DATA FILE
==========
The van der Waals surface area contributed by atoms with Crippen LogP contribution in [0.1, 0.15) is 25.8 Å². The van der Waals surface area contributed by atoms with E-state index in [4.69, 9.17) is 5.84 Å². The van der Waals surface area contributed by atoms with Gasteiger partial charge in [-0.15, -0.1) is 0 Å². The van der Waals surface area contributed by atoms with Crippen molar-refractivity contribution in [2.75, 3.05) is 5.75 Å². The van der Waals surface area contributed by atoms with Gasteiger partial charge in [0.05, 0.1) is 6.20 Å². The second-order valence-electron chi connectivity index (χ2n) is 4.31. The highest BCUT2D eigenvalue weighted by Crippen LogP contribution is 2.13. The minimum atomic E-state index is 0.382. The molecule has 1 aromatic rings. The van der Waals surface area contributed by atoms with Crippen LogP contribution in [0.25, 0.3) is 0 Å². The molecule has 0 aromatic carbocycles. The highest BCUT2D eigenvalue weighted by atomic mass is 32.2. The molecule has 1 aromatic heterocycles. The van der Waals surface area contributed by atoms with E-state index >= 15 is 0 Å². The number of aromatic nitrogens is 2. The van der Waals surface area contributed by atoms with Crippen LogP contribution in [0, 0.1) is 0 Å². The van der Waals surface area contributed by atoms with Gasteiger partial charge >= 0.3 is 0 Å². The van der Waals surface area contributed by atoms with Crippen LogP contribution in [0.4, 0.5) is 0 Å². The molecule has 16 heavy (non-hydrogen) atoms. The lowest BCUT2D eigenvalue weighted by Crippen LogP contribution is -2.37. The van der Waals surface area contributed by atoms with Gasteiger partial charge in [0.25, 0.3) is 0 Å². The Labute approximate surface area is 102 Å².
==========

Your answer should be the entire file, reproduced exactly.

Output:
The van der Waals surface area contributed by atoms with Crippen LogP contribution in [0.1, 0.15) is 25.8 Å². The van der Waals surface area contributed by atoms with E-state index in [4.69, 9.17) is 5.84 Å². The van der Waals surface area contributed by atoms with Gasteiger partial charge in [-0.15, -0.1) is 0 Å². The van der Waals surface area contributed by atoms with Crippen molar-refractivity contribution in [2.75, 3.05) is 5.75 Å². The van der Waals surface area contributed by atoms with Gasteiger partial charge in [0.05, 0.1) is 6.20 Å². The second-order valence-electron chi connectivity index (χ2n) is 4.31. The highest BCUT2D eigenvalue weighted by Crippen LogP contribution is 2.13. The minimum atomic E-state index is 0.382. The molecule has 1 aromatic rings. The van der Waals surface area contributed by atoms with Crippen LogP contribution in [0.25, 0.3) is 0 Å². The molecule has 0 aromatic carbocycles. The highest BCUT2D eigenvalue weighted by atomic mass is 32.2. The molecule has 1 aromatic heterocycles. The van der Waals surface area contributed by atoms with E-state index >= 15 is 0 Å². The number of aromatic nitrogens is 2. The van der Waals surface area contributed by atoms with Crippen LogP contribution in [0, 0.1) is 0 Å². The van der Waals surface area contributed by atoms with Gasteiger partial charge >= 0.3 is 0 Å². The van der Waals surface area contributed by atoms with Crippen LogP contribution in [0.4, 0.5) is 0 Å². The molecule has 16 heavy (non-hydrogen) atoms. The lowest BCUT2D eigenvalue weighted by Crippen LogP contribution is -2.37. The van der Waals surface area contributed by atoms with Gasteiger partial charge in [0.25, 0.3) is 0 Å². The Labute approximate surface area is 102 Å².